In the small, affluent town of Fairview, Connecticut everything seems picture perfect.
Until one night when young Jenny Kramer is attacked at a local party. In the hours immediately after, she is given a controversial drug to medically erase her memory of the violent assault. But, in the weeks and months that follow, as she heals from her physical wounds, and with no factual recall of the attack, Jenny struggles with her raging emotional memory. Her father, Tom, becomes obsessed with his inability to find her attacker and seek justice while her mother, Charlotte, prefers to pretend this horrific event did not touch her perfect country club world.
As they seek help for their daughter, the fault lines within their marriage and their close-knit community emerge from the shadows where they have been hidden for years, and the relentless quest to find the monster who invaded their town – or perhaps lives among them – drive this psychological thriller to a shocking and unexpected conclusion.
Trigger warning: discussions of rape of a minor. Discretion is advised.
After snatching up Emma in the Night from Wendy Walker, one of the first things I did after finishing it was making sure I bought All is Not Forgotten, her debut. It seemed like this one would be near and dear to my heart, considering the premise is basically about the importance of remembering trauma instead of erasing it. Instead, I came away with the knowledge that Wendy Walker is unfortunately a lot like Josh Malerman: inconsistent.
I despised this book. What’s worse that it baffles me that I did. Jenny Kramer is a teenager easy to like, and she is the victim of a vicious rape that baffles the local police. Her parents are equally tortured between their pasts and present, and are real, volatile characters. Tom will do anything to catch the criminal, at any cost, which begins to make him dangerous. Charlotte’s world is falling around her, and she is the one who decides to wipe Jenny’s memories of the attack. This has serious ramifications Charlotte cannot comprehend. All of this is happening while the hunt for whoever did this to Jenny continues. It sounds so good in theory, but it’s the execution that makes this book fall apart.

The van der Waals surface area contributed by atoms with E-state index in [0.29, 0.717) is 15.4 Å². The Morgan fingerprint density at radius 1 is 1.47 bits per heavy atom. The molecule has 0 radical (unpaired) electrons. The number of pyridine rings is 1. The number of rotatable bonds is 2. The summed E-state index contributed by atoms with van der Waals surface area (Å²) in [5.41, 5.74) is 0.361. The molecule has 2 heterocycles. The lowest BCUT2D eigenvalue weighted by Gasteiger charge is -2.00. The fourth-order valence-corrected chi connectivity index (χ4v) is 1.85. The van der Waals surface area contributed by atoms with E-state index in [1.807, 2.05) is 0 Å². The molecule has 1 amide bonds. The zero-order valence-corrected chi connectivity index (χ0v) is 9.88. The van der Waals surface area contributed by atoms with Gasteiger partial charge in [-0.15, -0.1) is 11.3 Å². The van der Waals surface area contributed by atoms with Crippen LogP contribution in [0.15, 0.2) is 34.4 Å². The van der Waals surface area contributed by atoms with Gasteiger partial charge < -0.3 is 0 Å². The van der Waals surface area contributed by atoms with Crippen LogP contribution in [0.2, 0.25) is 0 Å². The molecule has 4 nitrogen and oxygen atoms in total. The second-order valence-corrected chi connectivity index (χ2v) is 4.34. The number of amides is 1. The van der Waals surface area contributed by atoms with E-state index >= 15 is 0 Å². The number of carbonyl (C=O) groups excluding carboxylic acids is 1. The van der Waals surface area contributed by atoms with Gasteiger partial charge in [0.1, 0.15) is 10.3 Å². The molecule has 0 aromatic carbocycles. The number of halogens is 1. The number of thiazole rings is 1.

It rapidly becomes clear that the characters and the plot are not what the author cares about the most. It is the theme that wiping away the evidence – and memories – of our past psychological damages with a pill isn’t the answer, and she shoves that message down the reader’s throat every chance she gets. Theme is very much something that needs to blossom out of the characters and plot, and when it is forced to the forefront, you get preachy, monotone writing that has no business in a thriller.
What’s even worse is the character Walker chose for the POV. I refuse to say protagonist because he isn’t. This character was intended for the purpose to inform the reader about Jenny, her family, and their life after the attack. He is static; he does not develop or show any promise of developing. As a result, the entire book reads like a legal brief or testimonial for court. This isn’t surprising considering Walker’s history as a lawyer, but for something advertised as a psychological thriller, it’s disappointing.
The icing on the cake is that this guy is a condescending jerk. His name isn’t even revealed until chapter seven (so I will not be saying it for the sake of spoilers), and this feels cheap. The way he discusses Jenny and other victims of the pill is shallow and rude, and it’s very clear his only worry in the world is reversing the pill’s effects. He’s one-dimensional, and it feels like the author made him a jerk in an attempt to make him more of a character.
I really wanted to like this book. The reviews on it certainly suggested that I would. The subject matter is fascinating and important, and done correctly, it could have been amazing. Instead, I got about halfway through before giving up. I recently received a copy of her upcoming novel The Night Before, and I certainly hope it’s more like Emma in the Night rather than this one.